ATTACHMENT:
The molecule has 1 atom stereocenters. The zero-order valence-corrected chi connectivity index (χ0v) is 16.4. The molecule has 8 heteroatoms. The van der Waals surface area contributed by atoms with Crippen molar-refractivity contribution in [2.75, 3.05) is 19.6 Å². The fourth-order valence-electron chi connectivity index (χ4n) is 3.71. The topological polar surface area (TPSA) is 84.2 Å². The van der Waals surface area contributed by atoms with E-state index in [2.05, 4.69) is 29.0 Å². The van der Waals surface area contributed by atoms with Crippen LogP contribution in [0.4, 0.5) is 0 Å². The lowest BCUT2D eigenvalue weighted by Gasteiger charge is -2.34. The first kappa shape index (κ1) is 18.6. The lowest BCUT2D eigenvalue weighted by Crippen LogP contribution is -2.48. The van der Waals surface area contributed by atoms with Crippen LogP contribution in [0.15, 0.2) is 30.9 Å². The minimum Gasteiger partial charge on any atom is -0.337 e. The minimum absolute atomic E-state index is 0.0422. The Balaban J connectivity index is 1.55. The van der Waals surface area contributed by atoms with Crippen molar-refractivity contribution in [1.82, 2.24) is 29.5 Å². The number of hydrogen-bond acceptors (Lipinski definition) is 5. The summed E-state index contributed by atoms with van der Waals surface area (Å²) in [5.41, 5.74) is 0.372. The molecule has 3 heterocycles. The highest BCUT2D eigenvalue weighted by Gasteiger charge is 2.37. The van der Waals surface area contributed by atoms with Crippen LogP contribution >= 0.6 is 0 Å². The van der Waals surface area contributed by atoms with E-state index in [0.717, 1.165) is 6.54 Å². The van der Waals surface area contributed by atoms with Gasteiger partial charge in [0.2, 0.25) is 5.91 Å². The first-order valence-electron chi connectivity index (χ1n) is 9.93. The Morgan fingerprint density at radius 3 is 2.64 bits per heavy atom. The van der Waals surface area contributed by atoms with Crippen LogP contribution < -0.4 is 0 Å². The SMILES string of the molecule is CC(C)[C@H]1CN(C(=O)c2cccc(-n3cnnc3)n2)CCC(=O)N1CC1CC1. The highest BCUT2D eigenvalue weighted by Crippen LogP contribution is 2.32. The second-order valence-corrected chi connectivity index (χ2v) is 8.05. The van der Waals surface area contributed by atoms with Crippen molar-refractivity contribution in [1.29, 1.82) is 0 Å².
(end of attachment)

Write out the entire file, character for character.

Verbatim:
The molecule has 1 atom stereocenters. The zero-order valence-corrected chi connectivity index (χ0v) is 16.4. The molecule has 8 heteroatoms. The van der Waals surface area contributed by atoms with Crippen molar-refractivity contribution in [2.75, 3.05) is 19.6 Å². The fourth-order valence-electron chi connectivity index (χ4n) is 3.71. The topological polar surface area (TPSA) is 84.2 Å². The van der Waals surface area contributed by atoms with E-state index in [2.05, 4.69) is 29.0 Å². The van der Waals surface area contributed by atoms with Crippen LogP contribution in [0.4, 0.5) is 0 Å². The lowest BCUT2D eigenvalue weighted by Gasteiger charge is -2.34. The first kappa shape index (κ1) is 18.6. The lowest BCUT2D eigenvalue weighted by Crippen LogP contribution is -2.48. The van der Waals surface area contributed by atoms with Crippen LogP contribution in [0.15, 0.2) is 30.9 Å². The minimum Gasteiger partial charge on any atom is -0.337 e. The minimum absolute atomic E-state index is 0.0422. The Balaban J connectivity index is 1.55. The van der Waals surface area contributed by atoms with Crippen molar-refractivity contribution in [1.82, 2.24) is 29.5 Å². The number of hydrogen-bond acceptors (Lipinski definition) is 5. The summed E-state index contributed by atoms with van der Waals surface area (Å²) in [5.41, 5.74) is 0.372. The molecule has 3 heterocycles. The highest BCUT2D eigenvalue weighted by Gasteiger charge is 2.37. The van der Waals surface area contributed by atoms with Crippen LogP contribution >= 0.6 is 0 Å². The van der Waals surface area contributed by atoms with E-state index in [0.717, 1.165) is 6.54 Å². The van der Waals surface area contributed by atoms with Gasteiger partial charge in [0.2, 0.25) is 5.91 Å². The first-order valence-electron chi connectivity index (χ1n) is 9.93. The Morgan fingerprint density at radius 3 is 2.64 bits per heavy atom. The van der Waals surface area contributed by atoms with Crippen LogP contribution < -0.4 is 0 Å². The SMILES string of the molecule is CC(C)[C@H]1CN(C(=O)c2cccc(-n3cnnc3)n2)CCC(=O)N1CC1CC1. The highest BCUT2D eigenvalue weighted by Crippen LogP contribution is 2.32. The second-order valence-corrected chi connectivity index (χ2v) is 8.05. The van der Waals surface area contributed by atoms with Crippen molar-refractivity contribution in [1.29, 1.82) is 0 Å².